The reverberations of Amitabh Bachchan‘s blog comments on the Academy Award-winning movie Slumdog Millionaire are now being felt in the “cesspool” of Indian journalism.
In his reaction to the movie, Bachchan wrote in January:
“If SM projects India as [a] third-world, dirty, underbelly developing nation and causes pain and disgust among nationalists and patriots, let it be known that a murky underbelly exists and thrives even in the most developed nations.”
That prompted a column in The Times of India by its in-house satirist Jug Suraiya on March 2.
Suraiya wrote that the reason people like Bachchan were angry with SM was not because it showed the world how pitifully poor India was, but because it revealed how culpable all of us were in the “continuance of poverty”.
“The real Slumdog divide is not between the haves and the have-nots; it’s between the hopers and the hope-nots: those who hope to cure the disease of poverty by first of all recognising its reality, and those who, dismissing it as a hopeless case, would bury it alive by pretending it didn’t exist.”
All very harmless, boilerplate stuff, but a month later, on April 3, Bachchan chose to respond to Suraiya with a long rejoinder that attacked the journalist.
“I accuse the journalist Jug Suraiya of failing his professional ethical code of conduct by means of wilful error in the collection of facts…. He should be thoroughly ashamed of himself, not only as a professional journalist, but as a human being too. Mere opinion and ill-supported prejudice are contemptible in both species.
“My blog did not ‘spark off the current round of controversy on India’s poverty’… Nor am I ashamed of anything about my country. I may be highly critical in judgement, as any citizen of any nation should be, of the society to which I hold allegiance. In this light, I do not find that material poverty in India is ‘a terrible family secret’ as Jug Suraiya alleges.”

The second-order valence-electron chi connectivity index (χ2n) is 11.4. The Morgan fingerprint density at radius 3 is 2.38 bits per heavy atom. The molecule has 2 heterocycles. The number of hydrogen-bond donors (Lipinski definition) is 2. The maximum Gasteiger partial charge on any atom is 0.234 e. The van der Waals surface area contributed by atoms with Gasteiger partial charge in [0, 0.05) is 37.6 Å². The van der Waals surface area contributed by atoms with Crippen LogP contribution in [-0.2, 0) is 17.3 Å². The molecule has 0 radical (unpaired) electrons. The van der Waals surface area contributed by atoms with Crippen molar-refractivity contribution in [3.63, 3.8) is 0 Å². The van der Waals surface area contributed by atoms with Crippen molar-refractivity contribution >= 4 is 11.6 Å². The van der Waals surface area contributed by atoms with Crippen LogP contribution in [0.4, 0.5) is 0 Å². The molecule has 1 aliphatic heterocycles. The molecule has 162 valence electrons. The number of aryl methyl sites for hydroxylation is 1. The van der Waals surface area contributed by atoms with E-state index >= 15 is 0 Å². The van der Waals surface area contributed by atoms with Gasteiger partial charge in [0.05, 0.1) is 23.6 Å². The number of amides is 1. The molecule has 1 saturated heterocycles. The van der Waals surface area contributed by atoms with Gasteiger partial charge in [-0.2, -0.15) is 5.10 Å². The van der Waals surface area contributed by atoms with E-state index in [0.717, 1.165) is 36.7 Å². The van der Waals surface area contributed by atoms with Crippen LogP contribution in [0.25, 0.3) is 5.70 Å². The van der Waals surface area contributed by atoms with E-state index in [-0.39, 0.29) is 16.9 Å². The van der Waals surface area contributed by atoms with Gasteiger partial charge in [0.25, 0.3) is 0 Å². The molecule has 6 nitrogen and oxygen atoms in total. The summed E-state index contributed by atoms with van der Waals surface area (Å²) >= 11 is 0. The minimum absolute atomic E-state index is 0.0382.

Now, Suriaya has hit back in the latest issue of Magna Carta, the in-house newsletter of the Magna group of publications, which had carried Bachchan’s rejoinder.
(Magna owns the movie magazine Stardust, which led a 15-year-long boycott of Bachchan at the prime of his career.)
In a letter addressed to the Magna group’s proprietor Nari Hira, Jug Suraiya writes:
“The newsletter said there was an ‘eerie silence’ from the press to Bachchan’s rejoinder. This is not quite true. The Guardian newspaper, which Bachchan had cited along with my column, has I am told done a detialed rejoinder to his rejoinder.
“In my case, I did not choose so much to maintain an ‘eerie silence’ as to exercise my option of fastidious disdain: I hold Bachchan beneath my contempt and shall not dignify him with an answer to his rantings (which, I am told, are written for him by an ex-journalist hack).”
Suraiya recounts meeting Bachchan years ago in Calcutta. He says he greatly enjoyed his performances and complimented him on them.
“Since then, of course, he has become an international celebrity who uses his iconic status to endose any and all products from gutka paan masala to cement, cars to suiting. There is a word for such indiscriminate commercial promiscuity. I leave it to you to figure out what it is.
“This together with his much-publicised ritualised religiosity makes him an object of scorn for me, all the more so in that he is, regettably, a role model for so many people of all ages, in India and elsewhere.”
Photograph: courtesy The Times of India
Also read: How Big B has pushed India to a regressive low
Before the slumdogs, the mahout millionaire